The Seymour Division of the sprawling 320,000-deeded-acre (1400 km2) La Escalera Ranch is located north of Seymour, Texas in Baylor County and part of Archer County. The Seymour Division consists of 34,000 acres (12,000 ha>), which was formerly known as the Cross Bar Ranch when it was owned by the Claude Cowan Sr. Trust. The ranch was purchased in January, 2005 by the Gerald Lyda family and La Escalera Limited Partnership and is managed by partner Jo Lyda Granberg and her husband K. G. Granberg of Seymour. La Escalera Ranch extends over much of Pecos County and portions of Reeves, Brewster, Archer, and Baylor Counties. It is known for its herd of Black Angus cattle and its abundant wildlife.
Joseph Sterling Bridwell, a Wichita Falls philanthropist and oilman, also owned a ranch in Archer County.
Archer County is one of the more prominent areas of dairy product production in Texas. The two southeastern Archer County cities of Scotland and Windthorst have 37 functioning dairy farms nearby as of 2019. The dairy industry moved to the area in the early 1900s and has persisted through the years. Though this area has many operating dairies, the number of dairy cattle makes up a fractions of the numbers that are raised in the other dairy pockets of Texas such as Dalhart/Dumas and the Stephenville area. Every dairy farm in the Scotland/Windthorst area is family owned, and this is from where most of the economy of the two cities derives.
Archer County is heavily Republican, and has voted for the presidential candidate of that party in every election since 1980.
- List of museums in North Texas
- National Register of Historic Places listings in Archer County, Texas
- Recorded Texas Historic Landmarks in Archer County
- Lake Wichita
- "State & County QuickFacts". United States Census Bureau. Archived from the original on July 6, 2011. Retrieved December 8, 2013.
- "Find a County". National Association of Counties. Archived from the original on 2011-05-31. Retrieved 2011-06-07.
- "Texas: Individual County Chronologies". Texas Atlas of Historical County Boundaries. The Newberry Library. 2008. Retrieved May 20, 2015.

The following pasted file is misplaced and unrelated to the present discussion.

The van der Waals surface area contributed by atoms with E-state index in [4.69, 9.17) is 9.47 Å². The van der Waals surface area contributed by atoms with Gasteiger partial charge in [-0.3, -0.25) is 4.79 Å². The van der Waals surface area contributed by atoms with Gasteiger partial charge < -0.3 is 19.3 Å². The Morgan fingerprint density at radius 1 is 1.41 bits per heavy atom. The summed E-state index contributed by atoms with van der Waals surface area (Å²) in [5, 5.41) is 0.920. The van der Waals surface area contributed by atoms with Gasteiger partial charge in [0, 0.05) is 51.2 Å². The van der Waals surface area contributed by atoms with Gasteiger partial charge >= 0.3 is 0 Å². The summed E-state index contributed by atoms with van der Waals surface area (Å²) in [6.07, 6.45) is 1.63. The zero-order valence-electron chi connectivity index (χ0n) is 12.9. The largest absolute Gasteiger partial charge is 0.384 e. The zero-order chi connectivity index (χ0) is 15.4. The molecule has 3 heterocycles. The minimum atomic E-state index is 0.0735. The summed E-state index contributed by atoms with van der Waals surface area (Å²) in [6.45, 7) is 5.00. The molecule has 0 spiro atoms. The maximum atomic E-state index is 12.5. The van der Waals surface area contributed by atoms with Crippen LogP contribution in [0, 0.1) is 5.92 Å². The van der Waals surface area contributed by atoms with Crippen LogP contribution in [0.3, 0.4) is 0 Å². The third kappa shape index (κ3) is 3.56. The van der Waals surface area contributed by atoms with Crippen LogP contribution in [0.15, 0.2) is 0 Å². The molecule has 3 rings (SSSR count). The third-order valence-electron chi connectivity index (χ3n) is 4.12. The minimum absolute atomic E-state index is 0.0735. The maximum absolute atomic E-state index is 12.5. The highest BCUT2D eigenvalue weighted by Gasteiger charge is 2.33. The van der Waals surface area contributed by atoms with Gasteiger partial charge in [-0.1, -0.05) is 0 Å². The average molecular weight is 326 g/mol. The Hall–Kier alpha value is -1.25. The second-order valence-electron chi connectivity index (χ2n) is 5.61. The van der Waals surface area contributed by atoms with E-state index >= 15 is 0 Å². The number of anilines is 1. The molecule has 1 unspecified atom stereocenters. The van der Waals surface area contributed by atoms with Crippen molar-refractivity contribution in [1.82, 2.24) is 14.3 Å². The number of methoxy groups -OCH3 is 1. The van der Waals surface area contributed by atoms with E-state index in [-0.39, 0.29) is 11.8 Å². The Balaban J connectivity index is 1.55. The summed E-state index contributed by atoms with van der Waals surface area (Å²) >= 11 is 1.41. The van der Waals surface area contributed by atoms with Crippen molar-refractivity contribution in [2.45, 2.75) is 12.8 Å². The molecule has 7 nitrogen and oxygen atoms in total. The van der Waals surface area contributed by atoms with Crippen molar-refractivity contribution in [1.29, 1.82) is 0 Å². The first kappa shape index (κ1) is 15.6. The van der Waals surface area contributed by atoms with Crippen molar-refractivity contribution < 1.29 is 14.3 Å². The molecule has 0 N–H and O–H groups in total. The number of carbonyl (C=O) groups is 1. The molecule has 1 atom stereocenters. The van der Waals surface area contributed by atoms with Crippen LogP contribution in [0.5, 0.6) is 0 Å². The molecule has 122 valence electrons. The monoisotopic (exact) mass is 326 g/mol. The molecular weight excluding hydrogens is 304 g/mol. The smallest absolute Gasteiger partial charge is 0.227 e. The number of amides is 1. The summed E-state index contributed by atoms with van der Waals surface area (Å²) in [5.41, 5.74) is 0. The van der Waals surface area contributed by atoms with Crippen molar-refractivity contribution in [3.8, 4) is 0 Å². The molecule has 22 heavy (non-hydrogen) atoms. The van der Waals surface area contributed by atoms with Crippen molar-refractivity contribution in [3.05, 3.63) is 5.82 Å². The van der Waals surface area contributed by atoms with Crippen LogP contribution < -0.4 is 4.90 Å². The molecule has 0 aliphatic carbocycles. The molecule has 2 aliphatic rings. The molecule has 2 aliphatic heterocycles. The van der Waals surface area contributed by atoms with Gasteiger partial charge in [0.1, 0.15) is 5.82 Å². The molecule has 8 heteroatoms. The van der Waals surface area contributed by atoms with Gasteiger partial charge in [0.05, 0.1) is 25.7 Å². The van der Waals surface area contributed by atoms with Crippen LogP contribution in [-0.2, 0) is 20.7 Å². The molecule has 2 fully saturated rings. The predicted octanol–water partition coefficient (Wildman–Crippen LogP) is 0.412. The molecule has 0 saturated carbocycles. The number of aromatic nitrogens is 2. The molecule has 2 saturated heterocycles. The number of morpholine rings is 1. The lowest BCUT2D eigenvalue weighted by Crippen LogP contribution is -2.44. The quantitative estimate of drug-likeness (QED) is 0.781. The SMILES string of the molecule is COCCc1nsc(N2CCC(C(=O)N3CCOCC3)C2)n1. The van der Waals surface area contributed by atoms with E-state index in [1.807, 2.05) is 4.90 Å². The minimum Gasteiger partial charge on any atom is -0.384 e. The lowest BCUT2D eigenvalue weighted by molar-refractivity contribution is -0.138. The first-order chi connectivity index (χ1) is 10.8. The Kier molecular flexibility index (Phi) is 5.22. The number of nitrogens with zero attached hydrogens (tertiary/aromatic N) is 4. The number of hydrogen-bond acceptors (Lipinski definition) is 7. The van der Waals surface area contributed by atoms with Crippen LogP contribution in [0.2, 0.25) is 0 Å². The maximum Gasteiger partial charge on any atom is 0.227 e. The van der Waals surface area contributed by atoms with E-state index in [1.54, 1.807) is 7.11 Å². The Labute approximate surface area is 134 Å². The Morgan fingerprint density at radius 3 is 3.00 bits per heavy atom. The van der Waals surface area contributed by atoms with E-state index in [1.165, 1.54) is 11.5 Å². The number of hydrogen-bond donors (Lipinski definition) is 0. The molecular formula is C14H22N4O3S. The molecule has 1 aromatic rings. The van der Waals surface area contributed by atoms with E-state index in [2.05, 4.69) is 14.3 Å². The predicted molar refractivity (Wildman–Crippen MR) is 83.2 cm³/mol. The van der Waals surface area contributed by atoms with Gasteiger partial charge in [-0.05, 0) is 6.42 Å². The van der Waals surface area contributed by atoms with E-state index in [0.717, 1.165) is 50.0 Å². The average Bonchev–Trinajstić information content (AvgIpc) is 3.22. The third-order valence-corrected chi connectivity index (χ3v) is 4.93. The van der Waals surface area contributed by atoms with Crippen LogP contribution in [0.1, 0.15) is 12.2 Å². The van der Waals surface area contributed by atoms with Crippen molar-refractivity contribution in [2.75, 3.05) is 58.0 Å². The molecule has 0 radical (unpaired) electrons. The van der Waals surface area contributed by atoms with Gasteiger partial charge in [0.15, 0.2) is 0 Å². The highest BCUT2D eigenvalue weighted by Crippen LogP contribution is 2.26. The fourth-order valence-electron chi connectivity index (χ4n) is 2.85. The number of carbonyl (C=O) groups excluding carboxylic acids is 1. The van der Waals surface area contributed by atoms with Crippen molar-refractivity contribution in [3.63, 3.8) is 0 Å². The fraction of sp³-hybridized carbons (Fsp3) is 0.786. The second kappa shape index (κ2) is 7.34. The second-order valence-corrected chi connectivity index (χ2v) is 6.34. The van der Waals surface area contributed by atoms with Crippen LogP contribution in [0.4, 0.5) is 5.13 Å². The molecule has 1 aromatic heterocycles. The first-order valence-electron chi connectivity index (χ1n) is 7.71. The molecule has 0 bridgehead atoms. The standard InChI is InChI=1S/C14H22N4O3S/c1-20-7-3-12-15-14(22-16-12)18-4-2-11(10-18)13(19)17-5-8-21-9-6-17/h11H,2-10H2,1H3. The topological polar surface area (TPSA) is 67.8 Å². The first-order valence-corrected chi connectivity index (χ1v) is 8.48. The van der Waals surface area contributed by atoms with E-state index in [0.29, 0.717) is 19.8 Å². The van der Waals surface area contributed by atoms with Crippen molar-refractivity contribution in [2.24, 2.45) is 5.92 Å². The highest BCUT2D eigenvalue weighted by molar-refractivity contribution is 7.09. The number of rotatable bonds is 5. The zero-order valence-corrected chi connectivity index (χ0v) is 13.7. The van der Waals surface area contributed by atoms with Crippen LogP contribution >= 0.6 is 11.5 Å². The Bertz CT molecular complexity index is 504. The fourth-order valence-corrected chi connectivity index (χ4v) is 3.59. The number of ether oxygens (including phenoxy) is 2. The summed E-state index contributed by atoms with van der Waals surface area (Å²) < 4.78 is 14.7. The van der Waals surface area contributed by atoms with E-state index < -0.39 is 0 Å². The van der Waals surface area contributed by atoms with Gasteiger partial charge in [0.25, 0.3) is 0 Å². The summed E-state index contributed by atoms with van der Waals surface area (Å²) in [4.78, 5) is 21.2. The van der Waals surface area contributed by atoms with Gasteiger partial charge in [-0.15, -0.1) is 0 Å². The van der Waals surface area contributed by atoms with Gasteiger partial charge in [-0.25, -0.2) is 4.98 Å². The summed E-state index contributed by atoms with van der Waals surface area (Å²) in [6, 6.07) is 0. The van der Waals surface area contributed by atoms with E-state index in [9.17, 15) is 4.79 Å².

- "2010 Census Gazetteer Files". United States Census Bureau. August 22, 2012. Retrieved April 18, 2015.
- Cope, E. D. Descriptions of extinct vertebrata from the Permian and Triassic formations of the United States. Proceedings of the American Philosophical Society, 1877. Volume 17:182–195. JSTOR. Accessed on August 28, 2017.
- Case, E.C.The Red Beds between Wichita Falls, Texas, and Las Vegas, New Mexico, in Relation to Their Vertebrate Fauna. The Journal of Geology, vol. 22, no. 3, 1914, pp. 243–259. JSTOR. Accessed on August 28, 2017.
- Henry, Randy. NRCS and Landowner Team Up With Houston Museum after Rare Species Discovery. Natural Resources Conservation Service. Accessed on August 28, 2017.
- Caulfield, Dave. Prehistoric Predators: Fossil Findings in Seymour 'Redefining'. Newschannel 6: October 25, 2015. Accessed on August 28, 2017.
- The Book Of Life: An Illustrated History of the Evolution of Life on Earth. W.W. Norton: 2001, pg. 94. Retrieved August 28, 2017.
- "Population and Housing Unit Estimates". United States Census Bureau. May 24, 2020. Retrieved May 27, 2020.
- "U.S. Decennial Census". United States Census Bureau. Retrieved April 18, 2015.
- "Texas Almanac: Population History of Counties from 1850–2010" (PDF). Texas Almanac. Retrieved April 18, 2015.
- "U.S. Census website". United States Census Bureau. Retrieved 2011-05-14.
- "Jack O. Loftin, "Joseph Sterling Bridwell"". Texas State Historical Association online. 2010-06-12. Retrieved April 30, 2013.
- Leip, David. "Dave Leip's Atlas of U.S. Presidential Elections". uselectionatlas.org. Retrieved 2018-07-19.
|Wikimedia Commons has media related to Archer County, Texas.|
- Archer County government
- Archer County, Texas from the Handbook of Texas Online
- Archer County from the Texas Almanac
- Archer County from the TXGenWeb Project
- Historic Archer County materials, hosted by the Portal to Texas History